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Good Showing for Western Favorites in Slovakia Polls

Elections: Initial returns make European Union and NATO acceptance appear more likely.

September 22, 2002|DAVID HOLLEY | TIMES STAFF WRITER

BRATISLAVA, Slovakia — In a major boost to Slovakia's bids for membership in NATO and the European Union, preliminary results of parliamentary elections showed Saturday that parties viewed favorably by the West will be positioned to form the next government.

Diplomats from North Atlantic Treaty Organization and EU countries had repeatedly warned over the last year that if former Prime Minister Vladimir Meciar was returned to power by the elections held Friday and Saturday, this country's prospects for joining those organizations would be held up. Meciar's heavy-handed rule in the mid-1990s badly strained Slovakia's ties with both the United States and the European Union.

Now the path appears clear for Slovakia to be among as many as seven nations expected to receive NATO membership invitations at a November summit in the Czech Republic. Slovakia's chances of being part of an eastward expansion of the European Union in 2004 or 2005 also are greatly strengthened.

"People understood it's a very serious election, that the whole direction of the country is being decided," Prime Minister Mikulas Dzurinda said late Saturday. Exit polls projected that if four center-right parties form a coalition, they could control about 80 seats in the 150-seat parliament and reelect Dzurinda as prime minister.

Another possibility is that three or four of the center-right parties would join with the populist SMER party, headed by Robert Fico, to command a larger parliamentary majority. SMER was projected to win about 25 to 29 seats, and Fico is considered a leading candidate for prime minister if his party joins the government.

Fico favors NATO and EU membership and a crackdown on corruption, but in many ways his politics are not clearly defined. His critics fear that, like Meciar, he might have authoritarian tendencies, but he is seen as acceptable to the West.

While official vote counts will not be released until today and the exit polls could not give precise seat totals, top politicians Saturday treated the surveys as generally reflecting the election results.

In both of the major polls, Meciar's Movement for a Democratic Slovakia placed first, with a projected 31 seats. All other parties, however, said they would not join him to form a government.

Early this year, opinion polls showed Meciar's party drawing greater public support than all four center-right parties and SMER combined.

Slovakia, formed out of the 1993 breakup of Czechoslovakia, was refused entry into NATO in 1999 during the alliance's first round of expansion to formerly Communist countries. The decision was based largely on the judgment that the nation under Meciar had not been sufficiently democratic.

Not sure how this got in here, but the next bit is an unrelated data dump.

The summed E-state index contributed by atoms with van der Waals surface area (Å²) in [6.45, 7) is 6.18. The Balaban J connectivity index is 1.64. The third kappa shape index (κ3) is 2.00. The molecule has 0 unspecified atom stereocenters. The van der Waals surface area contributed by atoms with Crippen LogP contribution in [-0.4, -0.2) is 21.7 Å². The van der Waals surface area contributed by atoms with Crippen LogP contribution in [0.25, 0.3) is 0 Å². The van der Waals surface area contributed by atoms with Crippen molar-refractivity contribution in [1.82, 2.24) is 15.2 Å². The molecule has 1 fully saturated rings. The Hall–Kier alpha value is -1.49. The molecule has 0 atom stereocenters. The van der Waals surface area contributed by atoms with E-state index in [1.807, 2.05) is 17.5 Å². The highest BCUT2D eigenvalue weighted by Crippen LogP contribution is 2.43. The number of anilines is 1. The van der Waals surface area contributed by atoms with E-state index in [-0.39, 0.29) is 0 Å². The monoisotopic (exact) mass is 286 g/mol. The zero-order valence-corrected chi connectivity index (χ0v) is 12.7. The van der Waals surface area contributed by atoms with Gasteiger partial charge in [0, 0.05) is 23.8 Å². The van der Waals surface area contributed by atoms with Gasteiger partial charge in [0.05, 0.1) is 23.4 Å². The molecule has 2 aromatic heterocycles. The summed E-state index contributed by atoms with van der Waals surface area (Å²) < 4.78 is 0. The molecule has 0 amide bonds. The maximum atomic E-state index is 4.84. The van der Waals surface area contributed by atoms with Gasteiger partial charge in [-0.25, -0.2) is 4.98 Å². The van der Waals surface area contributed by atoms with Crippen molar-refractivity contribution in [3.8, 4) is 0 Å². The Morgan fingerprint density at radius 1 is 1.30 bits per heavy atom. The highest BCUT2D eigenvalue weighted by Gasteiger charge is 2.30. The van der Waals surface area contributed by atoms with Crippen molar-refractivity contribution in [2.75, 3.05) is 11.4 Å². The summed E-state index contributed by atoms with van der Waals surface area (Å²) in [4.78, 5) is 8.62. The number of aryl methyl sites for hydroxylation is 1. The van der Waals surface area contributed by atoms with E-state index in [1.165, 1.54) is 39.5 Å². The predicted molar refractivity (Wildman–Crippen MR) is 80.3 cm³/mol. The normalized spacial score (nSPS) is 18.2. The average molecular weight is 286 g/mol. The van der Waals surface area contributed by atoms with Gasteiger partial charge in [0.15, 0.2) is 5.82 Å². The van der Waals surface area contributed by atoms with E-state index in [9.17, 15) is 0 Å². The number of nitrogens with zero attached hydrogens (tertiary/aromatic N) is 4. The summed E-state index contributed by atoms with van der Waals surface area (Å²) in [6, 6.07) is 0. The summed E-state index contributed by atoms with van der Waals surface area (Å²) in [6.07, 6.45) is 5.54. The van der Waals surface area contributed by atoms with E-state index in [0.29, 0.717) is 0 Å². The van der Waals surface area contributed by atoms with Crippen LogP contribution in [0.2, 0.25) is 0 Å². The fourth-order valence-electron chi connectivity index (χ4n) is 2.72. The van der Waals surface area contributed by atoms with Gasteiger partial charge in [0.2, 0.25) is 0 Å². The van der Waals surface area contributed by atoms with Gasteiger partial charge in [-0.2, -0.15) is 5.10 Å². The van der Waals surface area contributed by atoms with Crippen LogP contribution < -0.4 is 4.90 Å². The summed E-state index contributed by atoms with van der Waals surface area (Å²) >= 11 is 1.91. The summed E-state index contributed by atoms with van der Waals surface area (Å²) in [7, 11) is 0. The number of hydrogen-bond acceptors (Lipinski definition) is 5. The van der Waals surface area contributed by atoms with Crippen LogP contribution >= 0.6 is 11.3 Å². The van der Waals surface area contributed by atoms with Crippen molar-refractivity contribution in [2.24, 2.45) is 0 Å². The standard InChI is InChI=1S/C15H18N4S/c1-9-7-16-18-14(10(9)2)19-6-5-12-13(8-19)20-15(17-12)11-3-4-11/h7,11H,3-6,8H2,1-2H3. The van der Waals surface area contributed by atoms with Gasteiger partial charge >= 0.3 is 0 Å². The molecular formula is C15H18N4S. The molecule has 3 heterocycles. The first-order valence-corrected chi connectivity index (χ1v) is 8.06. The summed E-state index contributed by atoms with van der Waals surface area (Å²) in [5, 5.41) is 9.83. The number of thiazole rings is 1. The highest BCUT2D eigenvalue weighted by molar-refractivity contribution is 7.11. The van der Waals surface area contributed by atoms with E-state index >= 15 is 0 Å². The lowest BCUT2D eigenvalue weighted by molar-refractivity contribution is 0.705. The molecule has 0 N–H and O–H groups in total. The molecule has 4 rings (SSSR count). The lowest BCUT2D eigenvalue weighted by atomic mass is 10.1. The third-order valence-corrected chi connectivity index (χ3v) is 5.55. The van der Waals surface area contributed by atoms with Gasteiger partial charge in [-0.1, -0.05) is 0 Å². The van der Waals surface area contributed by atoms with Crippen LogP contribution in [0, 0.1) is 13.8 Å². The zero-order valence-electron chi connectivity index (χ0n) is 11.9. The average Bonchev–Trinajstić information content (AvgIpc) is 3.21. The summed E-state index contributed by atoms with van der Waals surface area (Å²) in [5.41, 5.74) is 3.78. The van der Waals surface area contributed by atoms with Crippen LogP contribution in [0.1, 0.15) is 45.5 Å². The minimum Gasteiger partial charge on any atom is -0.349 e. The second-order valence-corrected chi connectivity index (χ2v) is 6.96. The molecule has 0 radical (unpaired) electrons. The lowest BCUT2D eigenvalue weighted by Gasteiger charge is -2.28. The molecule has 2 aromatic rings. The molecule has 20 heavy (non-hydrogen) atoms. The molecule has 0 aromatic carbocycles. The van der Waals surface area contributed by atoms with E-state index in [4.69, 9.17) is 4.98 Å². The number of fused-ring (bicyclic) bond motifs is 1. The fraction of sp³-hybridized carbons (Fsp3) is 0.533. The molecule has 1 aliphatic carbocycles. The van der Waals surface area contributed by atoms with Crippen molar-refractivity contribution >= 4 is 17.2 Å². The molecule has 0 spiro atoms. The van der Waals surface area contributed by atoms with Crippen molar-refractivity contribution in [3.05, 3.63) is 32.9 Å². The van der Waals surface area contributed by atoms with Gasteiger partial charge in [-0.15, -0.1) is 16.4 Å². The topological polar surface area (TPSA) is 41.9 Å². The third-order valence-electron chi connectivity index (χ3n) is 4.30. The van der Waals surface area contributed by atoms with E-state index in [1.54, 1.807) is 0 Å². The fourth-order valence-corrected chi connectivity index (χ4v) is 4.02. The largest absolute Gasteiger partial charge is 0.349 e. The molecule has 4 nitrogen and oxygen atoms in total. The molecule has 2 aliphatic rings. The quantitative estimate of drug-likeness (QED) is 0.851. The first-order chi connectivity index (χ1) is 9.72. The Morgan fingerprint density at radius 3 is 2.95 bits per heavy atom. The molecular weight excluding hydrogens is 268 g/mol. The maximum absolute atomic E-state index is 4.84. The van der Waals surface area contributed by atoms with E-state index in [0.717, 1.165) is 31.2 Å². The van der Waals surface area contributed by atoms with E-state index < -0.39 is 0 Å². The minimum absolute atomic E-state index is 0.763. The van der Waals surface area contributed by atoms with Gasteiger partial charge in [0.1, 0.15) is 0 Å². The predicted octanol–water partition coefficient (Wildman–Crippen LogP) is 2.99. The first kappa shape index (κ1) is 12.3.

Western diplomats have regularly issued warnings that Meciar is still internationally unacceptable.

"The outcome of the election will decide whether the country can accomplish what it wants to accomplish--full membership of the EU and full integration with the Euro-Atlantic structures," Guenter Verheugen, the EU commissioner for enlargement, said recently. The statement was widely understood as a warning of the consequences of a Meciar victory.

Meciar supporters resent the West's pressure.

"I'm a Slovak, and I support Meciar because I think he's such a brain, and I think he's got the ability to take this republic out of this mess we're in," a female pensioner who was willing to give only her first name, Imelda, said Saturday. "I don't know why these people in the West don't like him and why they don't try to find out why Slovaks like him."

Meciar played a key role in promoting the peaceful division of Czechoslovakia, and in Slovakia he is viewed by supporters as the father of the country. But critics charge that he ran an authoritarian political machine based on patronage, corruption and disrespect for democratic rules.

Many anti-Meciar voters are sympathetic to the West's stance.

"If Meciar were to be the top politician, it would be a shame for all of Slovakia, because he acts like a boor," said Frantisek Belyus, 57, a computer software technician.

Western diplomats "are right" to warn against Meciar, said Branko Bubela, 30, a musician. "It's difficult to pinpoint, but I think Meciar and Fico have in mind a more dictatorial regime."

It now appears almost certain that at the November NATO summit in Prague, the Czech capital, Latvia, Lithuania, Estonia, Slovenia and Slovakia will be invited to join. Romania and Bulgaria are also widely seen as having strong chances of winning membership.

Most countries in the former Soviet bloc desire NATO membership not just to ensure their security but also as a badge of acceptance into Europe, to impress foreign investors and to serve as a steppingstone to joining the European Union.

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Special correspondent Iva Drapalova contributed to this report.

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